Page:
Surfer Carissa Moore to take the Aloha spirit with her to the Olympics
July 4 — There is nothing safe about surfing, not even for Carissa Moore, a superstar at the peak of her career.
The four-time world champion raised the bar for elite female surfers so deeply and quickly that she became her sport’s Hall of Fame in her early 20s. Still, she doesn’t take anything for granted as she makes final preparations for the Olympics.
“That’s the cool part of surfing. You can ride the same place every day. But every day is different and every wave is different, so you have to be prepared to adapt,” Moore said in a recent interview with the Star-Advertiser. “You might be the best surfer in the world, but for some reason you’re out of step with Mother Nature on this day, and the waves just aren’t coming your way. That’s the beauty and the beast of the sport. . “
Moore, 28, is generally in tune with the conditions. But for some odd reason his World Tour Championships were held in 2011, 2013, 2015 and 2019. So maybe the fact that the Olympics were postponed from an even year to this month is a good thing. bodes well for her.
She and her American teammate Caroline Marks qualified in December 2019, in Maui. John John Florence of Hawaii is one of two men on the US team, but as he recovers from knee surgery, it’s unclear whether Florence will compete or be replaced by his replacement Kelly Slater.
Moore said she felt extremely lucky that when the world changed last year it didn’t affect her as much as many others. She was at her home in Palolo for most of 2020, and Hawaii’s quarantine rules still allowed her to be in the ocean.
“It was a situation in which the pandemic was out of my control, and when the postponement (of the Olympics) was announced, it was still quite a distance away where I was still in cold mode,” she said. declared. “I had already qualified and I still had a year and a half to understand and prepare.”
Moore had planned to take a year off from the championship tour, anyway.
“I’m so grateful to be home in Hawaii and our spots were always open and I could still practice and surf,” she said.
Still, there is uncertainty, besides whether the games will continue despite the apprehension of many in Japan over concerns over COVID-19.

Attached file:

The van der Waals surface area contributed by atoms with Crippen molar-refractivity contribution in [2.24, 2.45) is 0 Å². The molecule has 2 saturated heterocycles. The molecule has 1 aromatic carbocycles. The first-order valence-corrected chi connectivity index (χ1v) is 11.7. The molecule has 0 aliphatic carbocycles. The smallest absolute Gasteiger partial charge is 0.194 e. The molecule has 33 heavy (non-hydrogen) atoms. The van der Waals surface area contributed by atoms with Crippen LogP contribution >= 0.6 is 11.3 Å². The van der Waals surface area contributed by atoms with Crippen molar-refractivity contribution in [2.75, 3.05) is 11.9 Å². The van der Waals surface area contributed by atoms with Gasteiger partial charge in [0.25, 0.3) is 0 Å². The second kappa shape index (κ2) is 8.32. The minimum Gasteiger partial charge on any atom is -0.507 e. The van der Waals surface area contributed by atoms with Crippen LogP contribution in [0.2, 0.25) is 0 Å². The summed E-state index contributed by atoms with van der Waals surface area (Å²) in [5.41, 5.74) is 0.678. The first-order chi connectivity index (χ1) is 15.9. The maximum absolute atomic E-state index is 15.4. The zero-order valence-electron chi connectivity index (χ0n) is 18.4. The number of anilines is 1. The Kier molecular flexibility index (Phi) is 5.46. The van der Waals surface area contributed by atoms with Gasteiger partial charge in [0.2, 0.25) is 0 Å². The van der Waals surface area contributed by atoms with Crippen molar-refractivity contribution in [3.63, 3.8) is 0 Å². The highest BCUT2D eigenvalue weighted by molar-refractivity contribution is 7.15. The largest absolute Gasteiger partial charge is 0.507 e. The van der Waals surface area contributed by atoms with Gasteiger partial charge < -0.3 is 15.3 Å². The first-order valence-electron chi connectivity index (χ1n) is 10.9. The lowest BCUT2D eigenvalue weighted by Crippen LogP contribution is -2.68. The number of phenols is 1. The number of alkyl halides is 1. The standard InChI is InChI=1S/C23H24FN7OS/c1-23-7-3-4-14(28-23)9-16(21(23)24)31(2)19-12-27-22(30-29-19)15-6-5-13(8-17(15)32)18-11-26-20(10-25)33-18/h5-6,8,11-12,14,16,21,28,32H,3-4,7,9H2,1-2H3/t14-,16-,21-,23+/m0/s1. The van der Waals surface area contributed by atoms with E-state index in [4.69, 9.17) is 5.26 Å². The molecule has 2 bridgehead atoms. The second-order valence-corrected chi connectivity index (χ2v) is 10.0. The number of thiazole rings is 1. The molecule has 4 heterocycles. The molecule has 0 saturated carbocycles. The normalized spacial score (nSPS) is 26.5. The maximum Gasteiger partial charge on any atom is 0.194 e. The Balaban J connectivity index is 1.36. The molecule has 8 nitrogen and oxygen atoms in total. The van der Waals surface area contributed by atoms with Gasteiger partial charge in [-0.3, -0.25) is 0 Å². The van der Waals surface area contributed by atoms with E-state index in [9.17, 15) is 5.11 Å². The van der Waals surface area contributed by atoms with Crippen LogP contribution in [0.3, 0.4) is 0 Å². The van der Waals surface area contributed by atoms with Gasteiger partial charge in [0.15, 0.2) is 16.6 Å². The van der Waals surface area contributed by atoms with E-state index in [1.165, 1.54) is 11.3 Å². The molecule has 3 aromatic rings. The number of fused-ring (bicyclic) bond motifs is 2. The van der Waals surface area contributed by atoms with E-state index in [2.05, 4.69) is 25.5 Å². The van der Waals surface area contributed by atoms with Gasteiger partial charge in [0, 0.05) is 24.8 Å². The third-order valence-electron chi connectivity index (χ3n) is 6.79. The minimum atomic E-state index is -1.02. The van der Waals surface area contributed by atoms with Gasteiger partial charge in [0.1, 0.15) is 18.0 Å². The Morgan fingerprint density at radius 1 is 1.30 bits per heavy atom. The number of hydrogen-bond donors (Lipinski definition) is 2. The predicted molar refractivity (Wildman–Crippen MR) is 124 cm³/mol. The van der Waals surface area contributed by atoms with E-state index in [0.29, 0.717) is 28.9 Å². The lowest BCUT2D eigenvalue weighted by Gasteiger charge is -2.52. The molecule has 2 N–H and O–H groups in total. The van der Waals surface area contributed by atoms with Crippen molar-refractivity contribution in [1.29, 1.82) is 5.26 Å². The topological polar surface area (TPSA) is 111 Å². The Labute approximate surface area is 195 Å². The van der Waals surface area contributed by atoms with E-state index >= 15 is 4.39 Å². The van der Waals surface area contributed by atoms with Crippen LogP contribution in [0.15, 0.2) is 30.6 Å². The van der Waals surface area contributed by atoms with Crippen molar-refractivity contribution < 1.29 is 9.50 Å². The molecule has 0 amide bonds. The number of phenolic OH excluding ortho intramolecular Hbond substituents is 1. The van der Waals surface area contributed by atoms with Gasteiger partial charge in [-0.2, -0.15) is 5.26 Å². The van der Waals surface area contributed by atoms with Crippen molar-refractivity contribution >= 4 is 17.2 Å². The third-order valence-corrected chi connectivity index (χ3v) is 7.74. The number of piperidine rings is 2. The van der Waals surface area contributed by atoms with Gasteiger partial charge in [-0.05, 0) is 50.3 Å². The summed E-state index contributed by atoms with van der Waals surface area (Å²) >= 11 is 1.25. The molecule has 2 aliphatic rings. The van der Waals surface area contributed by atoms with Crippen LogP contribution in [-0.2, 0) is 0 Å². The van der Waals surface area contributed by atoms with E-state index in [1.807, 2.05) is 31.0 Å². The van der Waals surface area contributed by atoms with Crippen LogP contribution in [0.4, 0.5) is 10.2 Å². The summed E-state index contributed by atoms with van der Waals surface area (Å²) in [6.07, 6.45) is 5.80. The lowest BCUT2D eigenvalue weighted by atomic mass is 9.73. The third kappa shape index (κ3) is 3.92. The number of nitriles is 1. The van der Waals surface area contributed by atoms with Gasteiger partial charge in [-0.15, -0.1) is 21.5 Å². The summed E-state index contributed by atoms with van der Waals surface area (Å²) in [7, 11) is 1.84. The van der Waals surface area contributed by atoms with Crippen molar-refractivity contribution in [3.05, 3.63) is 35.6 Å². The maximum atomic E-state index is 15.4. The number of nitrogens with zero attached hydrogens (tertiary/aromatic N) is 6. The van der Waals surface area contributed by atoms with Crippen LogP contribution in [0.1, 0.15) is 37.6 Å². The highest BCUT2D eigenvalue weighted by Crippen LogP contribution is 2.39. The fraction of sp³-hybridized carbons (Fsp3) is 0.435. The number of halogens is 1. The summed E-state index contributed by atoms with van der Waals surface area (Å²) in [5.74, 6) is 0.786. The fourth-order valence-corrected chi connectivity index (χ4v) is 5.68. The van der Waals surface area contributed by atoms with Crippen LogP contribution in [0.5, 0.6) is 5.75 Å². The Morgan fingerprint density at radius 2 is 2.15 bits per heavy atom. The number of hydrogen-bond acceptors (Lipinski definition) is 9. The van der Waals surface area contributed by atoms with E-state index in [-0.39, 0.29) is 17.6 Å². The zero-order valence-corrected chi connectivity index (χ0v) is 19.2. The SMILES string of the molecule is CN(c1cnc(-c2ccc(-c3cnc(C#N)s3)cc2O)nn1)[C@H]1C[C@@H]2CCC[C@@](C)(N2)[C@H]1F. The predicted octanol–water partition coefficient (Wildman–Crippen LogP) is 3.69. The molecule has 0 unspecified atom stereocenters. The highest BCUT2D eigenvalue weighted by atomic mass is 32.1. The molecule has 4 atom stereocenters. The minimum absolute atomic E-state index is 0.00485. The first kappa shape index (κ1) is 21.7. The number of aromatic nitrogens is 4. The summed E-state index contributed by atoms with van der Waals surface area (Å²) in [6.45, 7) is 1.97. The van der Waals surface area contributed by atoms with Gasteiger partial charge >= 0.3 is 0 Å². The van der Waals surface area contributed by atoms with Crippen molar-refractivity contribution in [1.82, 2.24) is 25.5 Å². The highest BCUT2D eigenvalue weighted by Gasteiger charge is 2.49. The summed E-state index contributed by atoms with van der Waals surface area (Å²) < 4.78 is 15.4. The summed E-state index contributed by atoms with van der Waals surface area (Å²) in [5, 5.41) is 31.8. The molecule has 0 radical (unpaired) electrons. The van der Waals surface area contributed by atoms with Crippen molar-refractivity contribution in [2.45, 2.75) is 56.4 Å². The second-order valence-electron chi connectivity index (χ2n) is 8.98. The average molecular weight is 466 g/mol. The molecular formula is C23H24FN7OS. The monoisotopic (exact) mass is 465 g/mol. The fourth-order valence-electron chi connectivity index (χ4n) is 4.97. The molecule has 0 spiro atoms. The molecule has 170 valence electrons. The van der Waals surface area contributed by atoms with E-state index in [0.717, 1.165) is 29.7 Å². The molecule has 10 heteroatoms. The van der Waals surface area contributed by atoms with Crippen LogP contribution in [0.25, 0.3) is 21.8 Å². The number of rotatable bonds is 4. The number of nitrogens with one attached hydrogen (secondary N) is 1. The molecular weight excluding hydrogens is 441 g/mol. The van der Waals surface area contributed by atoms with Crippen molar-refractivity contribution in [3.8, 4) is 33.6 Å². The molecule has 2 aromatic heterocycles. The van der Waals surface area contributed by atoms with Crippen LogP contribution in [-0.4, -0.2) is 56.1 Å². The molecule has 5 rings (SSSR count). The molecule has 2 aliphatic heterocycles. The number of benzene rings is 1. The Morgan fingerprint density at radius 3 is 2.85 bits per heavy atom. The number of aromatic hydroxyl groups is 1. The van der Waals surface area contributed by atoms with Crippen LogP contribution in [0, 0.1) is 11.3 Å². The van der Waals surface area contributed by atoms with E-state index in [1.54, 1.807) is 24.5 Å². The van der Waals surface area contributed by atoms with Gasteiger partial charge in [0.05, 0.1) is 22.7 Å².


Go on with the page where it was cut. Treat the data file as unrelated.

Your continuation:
Also, there is no guarantee that there will be waves at the surf site, Shidashita Beach, and “I have no experience there,” Moore said.
“I will definitely be building on the experiences of others, and they have surf cameras that you can check on daily and see what it looks like,” she said. “You just check all the boxes you can and do your best to prepare yourself. And then you leave it to the universe.”
There was talk of using an artificial wave machine to ensure competition. Especially since this is the early days of surfing at the Olympics, said Moore: “Obviously we want to show our sport in the most natural way, but we also want to put on the best show possible, so we just pray. so that nice waves come. “
Marks, 18, is from Boca Raton, Florida. They know each other, but not yet well.
“We’re talking, but I can’t wait to get to know her better,” Moore said. “Due to the pandemic, we can’t bring our regular crews, so for two weeks it will be us, and our coach (Team USA) (Brett Simpson).”
Marks is a phenomenon like Moore was 10 years ago.
“Carissa, she pushed the progression of women’s surfing to where it is now,” said Marks. “Ever since I started surfing, this is the person I wanted to be and who I wanted to surf.”
Moore wants to continue to inspire young girls, through his foundation, Moore Aloha.
“The goal has always been to create events where girls feel comfortable coming together to share and uplift themselves. Step out of the comfort zone, but also be compassionate and live with the aloha spirit. “she said.
She said she plans to surf “until I’m in the ground” but doesn’t know how long competing.
“I would love to be a mom at some point. I have a great husband (a classmate of Punahou Luke Untermann, co-founder of Banan), and maybe the roles will change and I can help him.” , she said.
When Moore leaves Hawaii for Japan in two weeks, she will be heading for something that was truly beyond her dreams. As a child, she was a fan of Olympic swimming, gymnastics, snowboarding and ice skating. But she was already a surfer and never imagined she could participate in the games.
“I always watched him grow up. I enjoyed the two weeks. But it wasn’t on my radar,” she said. “I am truly honored and proud to represent the United States, and I hope everyone in Hawaii knows that I am also proud to represent Hawaii and the community of people who have raised, supported and loved me. my home with me in my heart. My goal is to share that same love, support and aloha spirit with the world on a global stage. “